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Is Drake at the Center of the Rap Universe?

Is Drake at the Center of the Rap Universe?

From last night's OVO Fest. Photos by Karla Moy

From last night’s OVO Fest. Photos by Karla Moy

Every rapper wants to own the summer. In fact, many declare that they do, with the tried and true trope of passing girls not applying to their relationship with that ‘hot bitch.’ If we consider the summer months within the context of the calendar year, owning them is to own the middle, the fulcrum, the longest days of the year. More to the point, summer is when students are out of school, free to listen to music and attend concerts rather than attend first period or complete homework. It is when neighborhoods host block parties, households host pool parties and music is playing, constantly. Summer is justifiably coveted, and if you’re an A-list rapper with any interest in 2013 relevancy and dominance (so, not named Eminem), you gun for that summer title with everything you’ve got. Kanye West released an album in June, Jay Z let his first solo project in four years drop on July 4, and Lil Wayne and T.I. will finish up a 40-city US tour later this month. But following last night’s OVO Fest in Toronto, HOW can you deny that this summer belongs to Drake? He’s sprinting away with the summer title, and may very well be at the center of the rap universe because of it.

For those who missed the gale force winds of last night’s Shakrnado-like OVO Fest, a brief recap. Started in 2010, the festival is put together by Drake to bring general good press and vibes to his native city, Toronto. Previous line-ups have included a nice mix of old and new rap blood, with acts like Bun B, Nas, The Weeknd, and Nicki Minaj. Last night though, the festival reached what may be this year’s (and perhaps future years’) apex concert experience. Drake headlined the show, bringing out Big Sean, Wale, J. Cole, Miguel, The Weeknd, French Montana, Mase, Diddy, A$AP Rocky, Lil Wayne, TLC, and Kanye West. (That last one is the most significant, as there was some imagined/subliminal beef between Kanye and Drake, but that is a whole other essay entirely.)

Now, there are a lot of rappers in 2013. Some would say too many. But the ones that matter have conveniently grouped themselves off; MMG, G.O.O.D. Music, Young Money, Black Hippy, Odd Future, A$AP Mob; with a few stand alone acts, like Mac Miller, Joey Bada$$, and Wiz Khalifa, who each have their own respective cliques and camps. Of those groups, only Black Hippy and Odd Future weren’t represented last night, and Frank Ocean was originally on the bill before tearing his vocal chords, and think back to 2011, in a pre-Good Kid M.A.A.D. City world when Drake let Kendrick carry a Take Care interlude all by his lonesome.

Every rapper undoubtedly has an impressive contact list, and shocking concert guests are nothing new, but the fact that Drake a) wanted to put something special together for his city b) was capable of doing it and c) followed through on it, is an awe-inspiring accomplishment. I mean, Ma$e and Diddy reuniting on stage isn’t even the leading headline this morning. (That would be the squashing of the speculative tension between Drake and Ye.) In order to stand on your home soil and pull all these strings, facilitate history, force the rap world to converge on your terms and circulate around you and your town, you have to wield a great deal of power. Have to.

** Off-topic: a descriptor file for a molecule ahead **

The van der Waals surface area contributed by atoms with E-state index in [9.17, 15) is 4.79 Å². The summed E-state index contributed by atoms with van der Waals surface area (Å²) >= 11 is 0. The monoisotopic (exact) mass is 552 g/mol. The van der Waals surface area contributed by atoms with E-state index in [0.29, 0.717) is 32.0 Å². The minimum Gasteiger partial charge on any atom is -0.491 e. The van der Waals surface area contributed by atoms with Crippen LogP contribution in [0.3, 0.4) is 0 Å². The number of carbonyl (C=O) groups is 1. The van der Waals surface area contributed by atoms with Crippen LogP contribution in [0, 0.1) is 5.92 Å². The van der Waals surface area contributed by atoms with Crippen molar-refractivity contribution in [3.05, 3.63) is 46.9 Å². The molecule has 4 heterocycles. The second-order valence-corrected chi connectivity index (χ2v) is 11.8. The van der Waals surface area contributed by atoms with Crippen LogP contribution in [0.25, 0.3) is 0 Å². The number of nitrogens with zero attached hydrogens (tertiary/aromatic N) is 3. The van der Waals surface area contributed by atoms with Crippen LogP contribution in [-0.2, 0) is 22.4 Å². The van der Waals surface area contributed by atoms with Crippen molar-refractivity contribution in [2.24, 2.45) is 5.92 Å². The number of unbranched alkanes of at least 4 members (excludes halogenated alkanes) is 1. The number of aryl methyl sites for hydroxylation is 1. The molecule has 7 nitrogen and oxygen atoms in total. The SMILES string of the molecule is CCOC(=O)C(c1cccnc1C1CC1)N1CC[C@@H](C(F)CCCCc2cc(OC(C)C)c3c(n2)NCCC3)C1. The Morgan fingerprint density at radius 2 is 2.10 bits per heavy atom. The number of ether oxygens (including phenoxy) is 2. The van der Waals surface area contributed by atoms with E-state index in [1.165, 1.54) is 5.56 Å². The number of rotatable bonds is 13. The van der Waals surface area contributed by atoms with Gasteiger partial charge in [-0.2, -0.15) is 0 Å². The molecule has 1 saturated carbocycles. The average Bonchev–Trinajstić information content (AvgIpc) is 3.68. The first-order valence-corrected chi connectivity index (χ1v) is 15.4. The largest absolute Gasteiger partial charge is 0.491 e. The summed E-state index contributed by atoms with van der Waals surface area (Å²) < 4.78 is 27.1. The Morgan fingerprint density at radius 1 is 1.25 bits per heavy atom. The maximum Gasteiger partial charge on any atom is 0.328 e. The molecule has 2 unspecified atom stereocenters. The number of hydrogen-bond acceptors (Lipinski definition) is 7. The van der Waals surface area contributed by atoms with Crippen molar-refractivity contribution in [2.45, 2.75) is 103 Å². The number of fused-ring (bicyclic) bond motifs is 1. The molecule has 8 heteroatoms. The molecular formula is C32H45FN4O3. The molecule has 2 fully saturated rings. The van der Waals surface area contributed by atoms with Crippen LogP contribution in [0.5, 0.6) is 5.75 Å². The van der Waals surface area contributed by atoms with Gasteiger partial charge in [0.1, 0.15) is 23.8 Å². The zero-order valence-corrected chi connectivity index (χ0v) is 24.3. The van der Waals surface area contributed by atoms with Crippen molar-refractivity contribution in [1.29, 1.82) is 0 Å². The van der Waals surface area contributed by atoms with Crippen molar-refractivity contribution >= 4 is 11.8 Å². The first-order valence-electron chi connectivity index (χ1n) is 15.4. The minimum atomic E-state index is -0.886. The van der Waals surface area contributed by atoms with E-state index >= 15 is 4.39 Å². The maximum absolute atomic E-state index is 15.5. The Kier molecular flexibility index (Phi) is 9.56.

While Jay Z has spent much time on television, Twitter, and in interviews talking about ‘New Rules,’ it’s impossible to not consider that Drake is writing new rules of his own. He drops four tracks at once, in the dead of night, none of which may even make his new album. He jumps on remixes to songs you’ve never even heard of and makes them the catchiest, most inescapable anthems of the summer. He holds a festival in his home city and makes the entire world envious that they weren’t in attendance.

He even dropped new music last night (not that he needed to) and it’s unlike anything else out. There isn’t really any telling where “Hold On We’re Going Home,” will land, maybe on Nothing Was The Same, maybe nowhere, but in an age where free releases take the form of mixtapes, and radio singles premiere with precise timing, just letting some shit fly seems pretty ‘new rules’ to me.

Not to mention that sonically, Drake is dictating what the radio plays. While Kanye explores the left of center, branching into as-yet-uncharted sub-genres of rap, and Jay Z further intertwines himself with corporate America, and Lil Wayne only releases albums as sequels and follow ups, Drake occupies the middle; where pop lives and entry points exist in 360 degrees. You may hate him for all of this, for being simultaneously soft and tough, rap and pop, rapper and singer; but as long as Drake is influencing high school graduation speeches with his terminology, he will reign supreme.

You can decry this and keep the ‘real’ rap, the classicist straight lyricism that now lives on the fringe, close to your heart. But Drake is at the center of the rap universe, and if some of the genre’s biggest stars orbiting around him last night didn’t convince you, keep a close eye on those Nothing Was The Same (Sept. 17) reviews and numbers. The center has a gravitational force that cares not of the non-believers.

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